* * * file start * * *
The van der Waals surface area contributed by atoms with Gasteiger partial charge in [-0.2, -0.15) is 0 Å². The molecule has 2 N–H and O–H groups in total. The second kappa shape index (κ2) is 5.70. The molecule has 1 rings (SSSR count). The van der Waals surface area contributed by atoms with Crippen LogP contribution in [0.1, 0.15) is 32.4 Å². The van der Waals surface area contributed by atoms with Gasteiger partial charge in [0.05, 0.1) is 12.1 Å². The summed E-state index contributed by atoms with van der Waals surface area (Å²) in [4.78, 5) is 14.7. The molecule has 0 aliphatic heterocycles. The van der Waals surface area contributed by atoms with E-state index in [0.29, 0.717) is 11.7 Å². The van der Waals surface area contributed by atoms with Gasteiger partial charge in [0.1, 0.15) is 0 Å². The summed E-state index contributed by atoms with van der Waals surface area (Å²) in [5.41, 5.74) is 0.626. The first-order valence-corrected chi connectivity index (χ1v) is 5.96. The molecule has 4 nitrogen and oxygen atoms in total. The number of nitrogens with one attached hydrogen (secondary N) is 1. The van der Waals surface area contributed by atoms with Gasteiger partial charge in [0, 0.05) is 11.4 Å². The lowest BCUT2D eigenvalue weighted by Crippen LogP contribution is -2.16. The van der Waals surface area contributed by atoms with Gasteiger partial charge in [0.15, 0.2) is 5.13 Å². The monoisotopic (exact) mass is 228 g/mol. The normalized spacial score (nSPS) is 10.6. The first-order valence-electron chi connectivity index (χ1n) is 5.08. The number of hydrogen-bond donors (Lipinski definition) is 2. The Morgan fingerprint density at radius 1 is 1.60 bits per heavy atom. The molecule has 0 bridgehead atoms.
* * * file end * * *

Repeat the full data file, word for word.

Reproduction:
The van der Waals surface area contributed by atoms with Gasteiger partial charge in [-0.2, -0.15) is 0 Å². The molecule has 2 N–H and O–H groups in total. The second kappa shape index (κ2) is 5.70. The molecule has 1 rings (SSSR count). The van der Waals surface area contributed by atoms with Crippen LogP contribution in [0.1, 0.15) is 32.4 Å². The van der Waals surface area contributed by atoms with Gasteiger partial charge in [0.05, 0.1) is 12.1 Å². The summed E-state index contributed by atoms with van der Waals surface area (Å²) in [4.78, 5) is 14.7. The molecule has 0 aliphatic heterocycles. The van der Waals surface area contributed by atoms with E-state index in [0.29, 0.717) is 11.7 Å². The van der Waals surface area contributed by atoms with Gasteiger partial charge in [0.1, 0.15) is 0 Å². The summed E-state index contributed by atoms with van der Waals surface area (Å²) in [5.41, 5.74) is 0.626. The first-order valence-corrected chi connectivity index (χ1v) is 5.96. The molecule has 4 nitrogen and oxygen atoms in total. The number of nitrogens with one attached hydrogen (secondary N) is 1. The van der Waals surface area contributed by atoms with Gasteiger partial charge in [0, 0.05) is 11.4 Å². The lowest BCUT2D eigenvalue weighted by Crippen LogP contribution is -2.16. The van der Waals surface area contributed by atoms with Gasteiger partial charge in [0.15, 0.2) is 5.13 Å². The monoisotopic (exact) mass is 228 g/mol. The normalized spacial score (nSPS) is 10.6. The first-order valence-electron chi connectivity index (χ1n) is 5.08. The number of hydrogen-bond donors (Lipinski definition) is 2. The Morgan fingerprint density at radius 1 is 1.60 bits per heavy atom. The molecule has 0 bridgehead atoms.